The story of belief and doubt in modern literature begins with the emergence of open [CE1]unbelief at roughly the midpoint of the nineteenth century. For the first generation of writers—including such greats as Herman Melville, Emily Dickinson, Friedrich Nietzsche, and Fyodor Dostoevsky—the sense of conflict and uncertainty was palpable, as they grappled on new ground with classic questions concerning the nature and existence of God, the problem of evil, and the meaning of human life. In the generations that followed, from the rise of naturalism to the heights of modernism into the postmodern, eclectic age we call our own, the overtly Christian nature of the question of belief began to recede from view, and a politically oriented understanding took center stage. To a significant extent, on matters having to do with the relationship between literature and belief, the twentieth century was to witness an ever-widening gap between the view of those matters from the ivory tower and the perspective from the pews and the private regions of the heart. As a result, while powerful theoretical developments were fueling academic skepticism about the role of religion within the academy, outside the academy’s walls men and women continued to grapple with God and to record their struggles for others to read, to hear, and to heed. Given the infinitely diverse and widely dispersed nature of modern culture, these individual accounts of faith and doubt perhaps have not had the same cultural resonance that the explosive explorations of the nineteenth-century writers did. Yet at the same time, they testify to the ongoing vitality of belief, and unbelief, in contemporary literature and experience. At their best, such works are marked by a creative pugnacity, and in their willingness to mention the unmentionable, they continue to serve as a counter-cultural force challenging the pieties of the modern literary and theoretical establishments.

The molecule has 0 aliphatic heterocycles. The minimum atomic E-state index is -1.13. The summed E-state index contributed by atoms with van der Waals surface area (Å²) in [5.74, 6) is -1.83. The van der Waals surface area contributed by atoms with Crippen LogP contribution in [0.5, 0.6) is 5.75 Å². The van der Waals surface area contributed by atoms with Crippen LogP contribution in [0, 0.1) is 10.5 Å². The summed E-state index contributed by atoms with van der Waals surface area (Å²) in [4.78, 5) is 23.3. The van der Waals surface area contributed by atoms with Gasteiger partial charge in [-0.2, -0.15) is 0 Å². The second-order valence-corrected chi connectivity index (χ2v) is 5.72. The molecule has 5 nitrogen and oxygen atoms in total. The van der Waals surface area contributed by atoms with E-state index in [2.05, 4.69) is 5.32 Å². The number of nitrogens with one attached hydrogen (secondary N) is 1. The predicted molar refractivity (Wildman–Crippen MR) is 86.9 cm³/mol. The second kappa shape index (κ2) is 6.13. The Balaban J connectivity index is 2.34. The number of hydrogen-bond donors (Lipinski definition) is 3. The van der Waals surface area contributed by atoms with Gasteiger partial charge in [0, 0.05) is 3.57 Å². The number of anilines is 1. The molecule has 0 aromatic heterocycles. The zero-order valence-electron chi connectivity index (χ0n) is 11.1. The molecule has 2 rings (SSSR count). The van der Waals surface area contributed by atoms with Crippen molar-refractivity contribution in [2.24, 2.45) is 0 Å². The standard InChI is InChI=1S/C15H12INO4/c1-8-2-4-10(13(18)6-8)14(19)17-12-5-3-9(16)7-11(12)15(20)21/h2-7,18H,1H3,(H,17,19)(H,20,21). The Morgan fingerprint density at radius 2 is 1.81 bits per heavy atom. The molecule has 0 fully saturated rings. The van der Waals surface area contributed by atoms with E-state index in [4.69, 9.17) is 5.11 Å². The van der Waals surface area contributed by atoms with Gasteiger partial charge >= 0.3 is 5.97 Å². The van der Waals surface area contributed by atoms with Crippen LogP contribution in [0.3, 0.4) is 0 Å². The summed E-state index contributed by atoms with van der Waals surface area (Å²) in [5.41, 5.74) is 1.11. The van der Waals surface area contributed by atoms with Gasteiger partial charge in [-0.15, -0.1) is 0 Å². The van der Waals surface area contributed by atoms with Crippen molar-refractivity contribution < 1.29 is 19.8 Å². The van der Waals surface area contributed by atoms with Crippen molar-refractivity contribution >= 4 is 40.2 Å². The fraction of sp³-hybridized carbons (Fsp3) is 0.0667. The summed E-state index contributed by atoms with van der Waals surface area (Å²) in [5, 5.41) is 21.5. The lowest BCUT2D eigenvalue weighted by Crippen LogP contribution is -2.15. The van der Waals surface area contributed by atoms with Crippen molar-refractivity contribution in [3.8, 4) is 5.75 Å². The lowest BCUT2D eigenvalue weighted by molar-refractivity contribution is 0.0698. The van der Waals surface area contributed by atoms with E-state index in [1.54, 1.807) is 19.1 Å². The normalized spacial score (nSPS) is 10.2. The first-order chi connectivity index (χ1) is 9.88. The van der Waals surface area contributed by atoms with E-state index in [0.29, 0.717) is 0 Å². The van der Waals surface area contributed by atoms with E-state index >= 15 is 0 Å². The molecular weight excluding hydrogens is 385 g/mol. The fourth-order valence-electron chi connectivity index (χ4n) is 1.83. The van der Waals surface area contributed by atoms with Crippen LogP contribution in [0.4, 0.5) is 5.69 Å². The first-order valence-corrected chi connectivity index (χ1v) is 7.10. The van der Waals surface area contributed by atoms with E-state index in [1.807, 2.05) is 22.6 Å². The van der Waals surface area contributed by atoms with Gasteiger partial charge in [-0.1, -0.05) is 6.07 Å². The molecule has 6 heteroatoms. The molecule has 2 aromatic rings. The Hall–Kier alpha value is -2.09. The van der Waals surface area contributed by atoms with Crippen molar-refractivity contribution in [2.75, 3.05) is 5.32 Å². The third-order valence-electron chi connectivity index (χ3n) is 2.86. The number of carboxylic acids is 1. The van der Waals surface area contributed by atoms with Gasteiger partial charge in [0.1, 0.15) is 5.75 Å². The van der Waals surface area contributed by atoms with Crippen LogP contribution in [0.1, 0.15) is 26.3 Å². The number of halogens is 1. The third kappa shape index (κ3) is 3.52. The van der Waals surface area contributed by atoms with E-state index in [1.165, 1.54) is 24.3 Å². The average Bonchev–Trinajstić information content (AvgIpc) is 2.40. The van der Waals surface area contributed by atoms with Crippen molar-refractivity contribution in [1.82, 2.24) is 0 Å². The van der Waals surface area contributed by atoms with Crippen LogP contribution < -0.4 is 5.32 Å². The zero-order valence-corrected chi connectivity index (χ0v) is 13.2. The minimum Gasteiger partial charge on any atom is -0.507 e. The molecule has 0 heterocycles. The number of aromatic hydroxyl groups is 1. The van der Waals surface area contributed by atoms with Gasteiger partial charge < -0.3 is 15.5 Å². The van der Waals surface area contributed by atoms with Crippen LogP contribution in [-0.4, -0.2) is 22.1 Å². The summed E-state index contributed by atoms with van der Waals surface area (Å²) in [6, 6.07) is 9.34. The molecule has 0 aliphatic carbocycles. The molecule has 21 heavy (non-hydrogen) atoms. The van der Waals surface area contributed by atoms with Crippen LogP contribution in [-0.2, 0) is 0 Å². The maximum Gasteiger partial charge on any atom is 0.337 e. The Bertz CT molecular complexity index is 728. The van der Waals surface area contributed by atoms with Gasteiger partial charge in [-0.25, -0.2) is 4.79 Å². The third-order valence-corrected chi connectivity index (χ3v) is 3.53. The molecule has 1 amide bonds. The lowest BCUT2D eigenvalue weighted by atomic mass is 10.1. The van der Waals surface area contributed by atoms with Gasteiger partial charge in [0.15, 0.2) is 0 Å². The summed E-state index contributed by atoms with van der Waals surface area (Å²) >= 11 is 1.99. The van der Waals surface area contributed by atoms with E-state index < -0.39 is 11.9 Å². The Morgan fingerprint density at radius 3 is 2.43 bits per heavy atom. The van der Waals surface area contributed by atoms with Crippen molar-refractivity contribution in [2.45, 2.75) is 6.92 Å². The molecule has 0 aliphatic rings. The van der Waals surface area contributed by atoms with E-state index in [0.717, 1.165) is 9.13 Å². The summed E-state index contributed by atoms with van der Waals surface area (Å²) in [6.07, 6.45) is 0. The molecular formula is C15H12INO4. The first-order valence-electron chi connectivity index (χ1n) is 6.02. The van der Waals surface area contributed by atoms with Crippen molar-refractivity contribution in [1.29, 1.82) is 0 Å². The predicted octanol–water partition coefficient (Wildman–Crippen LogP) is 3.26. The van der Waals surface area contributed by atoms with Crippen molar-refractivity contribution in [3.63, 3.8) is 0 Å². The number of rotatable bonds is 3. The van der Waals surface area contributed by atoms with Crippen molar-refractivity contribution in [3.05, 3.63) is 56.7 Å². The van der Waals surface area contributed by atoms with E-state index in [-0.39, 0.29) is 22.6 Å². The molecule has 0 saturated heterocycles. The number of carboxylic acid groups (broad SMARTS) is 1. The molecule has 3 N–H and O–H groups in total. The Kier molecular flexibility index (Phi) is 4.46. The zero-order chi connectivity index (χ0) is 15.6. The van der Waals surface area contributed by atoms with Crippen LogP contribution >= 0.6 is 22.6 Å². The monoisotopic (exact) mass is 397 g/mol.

This essay begins by contextualizing atheism in the larger history of literature, locating the first sustained uses of unbelief as a literary theme in the Western world during the first half of the nineteenth century. Schweizer then goes on to clarify fundamental terminological issues such as the distinction between atheism, Satanism, and misotheism, as well as that between implicit and explicit literary atheism. Next follow four case studies of literary atheism, as Schweizer outlines the functions and characteristics of atheism in Büchner’s Danton’s Death, Dostoyevsky’s Brothers Karamazov, Camus’s The Plague, and Rebecca Newberger Goldstein’s 36 Arguments for the Existence of God. Schweizer concludes that the role of atheism in literature has morphed from being a touchstone for radical and existential moral questions in earlier fiction to serving as a vehicle for metafictional humour and ironic self-inspection in contemporary writing.